Press releases

Dealmakers Expect Trump Bump, Says 10th Annual Brunswick M&A Survey

About 44% of surveyed dealmakers expect M&A to increase in 2017.

  • High Hopes for M&A Driven by Promise of Corporate Tax Reform
  • Buoyant Equity Markets, Friendlier Regulatory Environment Seen as Key Drivers of Deal Activity
  • Results Announced to Coincide with Annual Tulane Law School M&A Conference

NEW ORLEANS - Encouraged by hopes of a cooperative Trump presidency and underpinned by favorable capital market conditions, leading dealmakers expect an increase in global M&A levels in 2017, according to the 10th Annual Brunswick M&A Survey. About 44% of surveyed dealmakers expect M&A to increase in 2017, an uptick from the previous year in which only 13% of respondents were optimistic on M&A.


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The survey polled 120 top M&A practitioners and observers. Results were released ahead of the Tulane University Law School 29th Annual Corporate Law Institute, an annual gathering of the M&A community that draws lawyers, bankers, Delaware judges and other market participants. Last year, dealmakers selected then-candidate Donald J. Trump as the presidential candidate most beneficial to dealmaking and corporate interests. 

“There’s a lot of optimism about a Trump administration in the deal community,” said Steven Lipin, U.S. Senior Partner, Brunswick Group. “Promises of tax reform and cash repatriation could free up balance sheets and empower companies to pursue more deals. On the other hand, a new set of considerations will be top of mind for CEOs and boards looking at M&A, such as commitments to investing in the U.S. and impact on jobs.”

Notable Highlights from 2017 M&A Survey

  • Trump a Boon for M&A: Most dealmakers (50%) believe the overall impact of the Trump administration to be positive for M&A, while fewer respondents (29%) see the presidency as a setback. Among the anticipated changes under the new administration, over half of respondents see corporate tax reform (58%), antitrust policies (52%) and repatriation of offshore cash (51%) as the top three drivers impacting M&A. However, most dealmakers (61%) don’t expect meaningful corporate tax reform to be implemented until 2018.
  • Antitrust Concerns Subside: As the new administration fills key slots in the Justice Department and FTC, the majority of respondents in the U.S. (71%) believe that antitrust scrutiny will decrease in 2017.
  • Roadblocks for International Deals: Foreign companies looking to enter the U.S. may be asked to turn around; 72% of dealmakers expect the level of CFIUS (Committee on Foreign Investment in the U.S.) scrutiny to increase. Likewise, most survey respondents (70%) believe domestic deals will drive the U.S. M&A market, as opposed to cross-border activity, a departure from previous years.
  • Investing in America:While the new administration may be friendlier to dealmaking and corporate interests in general, many expect some strings to be attached. Commitments to investing in the U.S. (68%) and job creation (60%) were the most cited considerations when pursuing an M&A deal under President Trump. Similarly, 56% of respondents believe that domestic investment would be required by the administration in exchange for overseas cash repatriation. Dealmakers see about as much of the potential excess cash going toward share buybacks (78%) as to M&A (76%).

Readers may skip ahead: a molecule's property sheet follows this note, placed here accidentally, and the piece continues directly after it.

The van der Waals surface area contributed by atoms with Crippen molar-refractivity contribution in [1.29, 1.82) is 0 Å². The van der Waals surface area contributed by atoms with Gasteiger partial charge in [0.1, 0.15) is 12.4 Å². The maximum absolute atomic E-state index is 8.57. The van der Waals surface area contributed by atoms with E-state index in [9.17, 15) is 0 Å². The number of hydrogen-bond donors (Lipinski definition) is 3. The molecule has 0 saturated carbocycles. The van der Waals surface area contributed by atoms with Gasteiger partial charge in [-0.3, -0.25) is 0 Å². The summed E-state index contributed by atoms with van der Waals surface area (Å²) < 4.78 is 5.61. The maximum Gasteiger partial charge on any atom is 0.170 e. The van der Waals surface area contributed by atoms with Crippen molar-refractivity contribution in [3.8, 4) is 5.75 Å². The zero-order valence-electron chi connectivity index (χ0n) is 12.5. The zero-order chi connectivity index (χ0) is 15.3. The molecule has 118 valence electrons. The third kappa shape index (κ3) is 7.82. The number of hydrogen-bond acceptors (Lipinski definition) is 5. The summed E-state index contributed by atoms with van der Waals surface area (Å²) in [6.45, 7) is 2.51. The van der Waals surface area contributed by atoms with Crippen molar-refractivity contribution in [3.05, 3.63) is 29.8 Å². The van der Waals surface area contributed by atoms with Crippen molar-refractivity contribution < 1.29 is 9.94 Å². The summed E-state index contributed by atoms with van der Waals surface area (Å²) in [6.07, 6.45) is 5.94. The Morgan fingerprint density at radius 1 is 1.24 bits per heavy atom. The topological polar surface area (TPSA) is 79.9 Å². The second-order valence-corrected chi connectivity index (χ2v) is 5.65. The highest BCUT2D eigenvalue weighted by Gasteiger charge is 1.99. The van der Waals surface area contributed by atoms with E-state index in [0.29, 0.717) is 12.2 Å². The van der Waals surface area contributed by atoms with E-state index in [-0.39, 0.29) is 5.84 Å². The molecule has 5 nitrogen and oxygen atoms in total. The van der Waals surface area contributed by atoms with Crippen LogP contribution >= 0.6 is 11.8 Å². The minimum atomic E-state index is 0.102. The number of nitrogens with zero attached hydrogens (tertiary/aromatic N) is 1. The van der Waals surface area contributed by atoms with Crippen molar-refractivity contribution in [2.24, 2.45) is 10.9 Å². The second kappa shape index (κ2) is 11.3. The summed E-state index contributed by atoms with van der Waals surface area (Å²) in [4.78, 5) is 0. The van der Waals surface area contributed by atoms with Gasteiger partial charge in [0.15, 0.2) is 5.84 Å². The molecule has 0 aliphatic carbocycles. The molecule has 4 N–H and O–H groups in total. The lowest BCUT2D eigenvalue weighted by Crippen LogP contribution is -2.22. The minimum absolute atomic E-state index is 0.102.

• Several Sectors Ripe for Consolidation: When asked which sectors were likely to see the most deal activity in 2017, respondents led with healthcare services and providers (38%), followed by energy (37%), pharmaceuticals/biotechnology (36%), consumer goods / retail (35%), and technology hardware / software (33%). Sectors anticipated to have the least M&A activity include automotive / transportation (10%), utilities (8%), and telecoms (5%).
  • Activists Maintaining their Influence: Just over half of U.S. respondents (52%) believe shareholder activism levels will remain steady in 2017, and companies are more likely expected to settle (58%) than fight (42%) with an activist. Operational / performance improvements (27%) and returning capital to shareholders (21%) are predicted to be the most recurring demands from activists.

The 2017 Brunswick M&A Survey included the views of 120 leading M&A lawyers, bankers, advisors and financial reporters from Brunswick’s proprietary database of M&A practitioners across North America, Europe and Asia, and was conducted from February 27 to March 12, 2017. The results were analyzed by Brunswick Insight, the firm’s specialist opinion research and consulting practice, which focuses on understanding the views of opinion formers around the world. The survey results can be found on the Brunswick Group website at bit.ly/MA_info17

 

Contact
Brunswick Group
Katherine Kim: [email protected]
Sourav Bhowmick: [email protected]
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